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Inner Ocean Fantasy 2011
25” x25"
by John Babcock

Photo by Linda Babcock

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Maggie Paul

Honest Work

            It’s a lengthy motoring, but the work is honest
            and the customers human.

                                                —Thomas Lux

I’ve lost the lines I scribbled
about the braided rows
of artichokes and cabbage that stretch
to the left and right of pot-holed Route 152,
and the bent backs of migrant workers
pulling the greens from their stems
and packing them, one by one, into wooden crates,

though from a distance
the magentas and yellows of their shirts
make a pattern across the ripe fields
where one or two Port-O-Potties stand
like tiny houses, the only shelter
from the California sun.

At 4PM the workers are still picking
when I head home for a glass of lemonade
and a place to raise my tired feet.

It’s hot as the core of Venus out here
even with the car air conditioner cranked,
but these men and women whose children I teach
recite their mantra: I work to send my children to school
so they do not have to work the fields.

In class, my students’ eyes fix on the blackboard.
Subjects and verbs translate to real things:
a pickup truck, a newborn’s crib, a place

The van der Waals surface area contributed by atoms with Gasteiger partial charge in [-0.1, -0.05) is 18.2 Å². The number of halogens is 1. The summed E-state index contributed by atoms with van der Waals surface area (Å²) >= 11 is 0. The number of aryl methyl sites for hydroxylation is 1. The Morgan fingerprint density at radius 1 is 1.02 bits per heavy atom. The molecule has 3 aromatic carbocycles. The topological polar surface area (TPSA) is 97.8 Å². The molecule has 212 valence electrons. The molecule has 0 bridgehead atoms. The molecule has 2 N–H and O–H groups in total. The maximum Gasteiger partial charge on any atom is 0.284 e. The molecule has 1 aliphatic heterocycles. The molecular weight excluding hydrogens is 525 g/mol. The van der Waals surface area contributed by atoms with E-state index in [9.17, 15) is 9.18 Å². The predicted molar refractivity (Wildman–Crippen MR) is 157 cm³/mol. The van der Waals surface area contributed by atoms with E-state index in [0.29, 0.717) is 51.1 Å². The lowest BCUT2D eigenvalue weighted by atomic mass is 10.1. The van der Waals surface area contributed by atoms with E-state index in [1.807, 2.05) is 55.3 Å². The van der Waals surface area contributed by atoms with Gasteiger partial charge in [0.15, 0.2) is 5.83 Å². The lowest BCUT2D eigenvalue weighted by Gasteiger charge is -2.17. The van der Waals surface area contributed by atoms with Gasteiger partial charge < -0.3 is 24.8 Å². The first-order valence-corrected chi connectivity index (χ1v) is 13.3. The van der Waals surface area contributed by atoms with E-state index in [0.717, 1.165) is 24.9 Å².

for parents to put up their feet.

This Moment

                                “To me, poetry is somebody standing up
                                 and saying, with as little concealment as possible,
                                 what it is for him or her to be on earth at this moment.”
                                                                                                — Galway Kinnell

                       To be on earth at this moment
                       is to step barefoot over slippery stones
                       looking neither up nor down, left nor right
                       but inward as a yogi.

                       To be on earth is to sing
                       in a human voice,
                       one to another
                       lest we forget-
                       amidst the chatter,
                       and staccato of the gun.

                       Sometimes, as in this moment,
                       to be on earth is to ask
                       why, why, why,
                       only to hear the empty bell

Preemptive Elegy
(Should We Move to Mars)

For starters I would miss the notion
that this bouquet called Earth
is home.
October monarchs
summer lupine
the mustard flower
spring forsythia.
I would miss January’s darkness
the way a day is born
every tree
from root to leaf
and the yoga of a lone sun setting.

I might miss the snake
though I fear it, or the lion
though it rules me.
I would miss your hand
on my arm as I am about to go
on a journey, and the space
that gets filled when I return.
All the heavens I would miss - looking up
to them from foot to sky.
And I would miss the word for heaven.
Just calling it that.

Maggie Paul is the author of Borrowed World , a collection of poems published by Hummingbird Press, and the chapbook, Stones from the Basket of Others (Black Dirt Press)..  Her work has appeared in Rattle, Poetry Miscellany, the Drexel University Journal, Porter Gulch Review, and Phren-Z. She earned an MA at Tufts University and her MFA at Vermont College. Currently Maggie teaches writing at Cabrillo College and works as an independent educational consultant for college-bound students. She lives in Santa Cruz.

Julie Minnis
Veronica Zaleha

Charles Atkinson
Farnaz Fatemi
Maggie Paul
Ken Weisner

John Babcock

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